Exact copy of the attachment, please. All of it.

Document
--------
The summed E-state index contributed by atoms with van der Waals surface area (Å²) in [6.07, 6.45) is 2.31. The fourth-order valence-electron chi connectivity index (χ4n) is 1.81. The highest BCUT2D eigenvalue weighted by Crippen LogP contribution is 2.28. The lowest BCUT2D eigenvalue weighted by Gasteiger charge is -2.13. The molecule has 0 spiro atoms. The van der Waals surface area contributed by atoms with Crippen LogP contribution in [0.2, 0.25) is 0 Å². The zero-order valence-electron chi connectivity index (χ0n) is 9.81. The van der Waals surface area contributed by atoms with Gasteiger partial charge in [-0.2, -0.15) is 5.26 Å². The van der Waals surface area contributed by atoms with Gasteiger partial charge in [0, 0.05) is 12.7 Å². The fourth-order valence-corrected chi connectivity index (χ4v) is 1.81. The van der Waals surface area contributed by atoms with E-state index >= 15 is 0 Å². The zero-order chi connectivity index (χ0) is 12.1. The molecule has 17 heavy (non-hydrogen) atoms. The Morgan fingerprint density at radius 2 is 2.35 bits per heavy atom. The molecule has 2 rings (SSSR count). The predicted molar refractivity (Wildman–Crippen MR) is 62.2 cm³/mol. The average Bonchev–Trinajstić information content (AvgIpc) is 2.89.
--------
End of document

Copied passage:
The summed E-state index contributed by atoms with van der Waals surface area (Å²) in [6.07, 6.45) is 2.31. The fourth-order valence-electron chi connectivity index (χ4n) is 1.81. The highest BCUT2D eigenvalue weighted by Crippen LogP contribution is 2.28. The lowest BCUT2D eigenvalue weighted by Gasteiger charge is -2.13. The molecule has 0 spiro atoms. The van der Waals surface area contributed by atoms with Crippen LogP contribution in [0.2, 0.25) is 0 Å². The zero-order valence-electron chi connectivity index (χ0n) is 9.81. The van der Waals surface area contributed by atoms with Gasteiger partial charge in [-0.2, -0.15) is 5.26 Å². The van der Waals surface area contributed by atoms with Gasteiger partial charge in [0, 0.05) is 12.7 Å². The fourth-order valence-corrected chi connectivity index (χ4v) is 1.81. The van der Waals surface area contributed by atoms with E-state index >= 15 is 0 Å². The zero-order chi connectivity index (χ0) is 12.1. The molecule has 17 heavy (non-hydrogen) atoms. The Morgan fingerprint density at radius 2 is 2.35 bits per heavy atom. The molecule has 2 rings (SSSR count). The predicted molar refractivity (Wildman–Crippen MR) is 62.2 cm³/mol. The average Bonchev–Trinajstić information content (AvgIpc) is 2.89.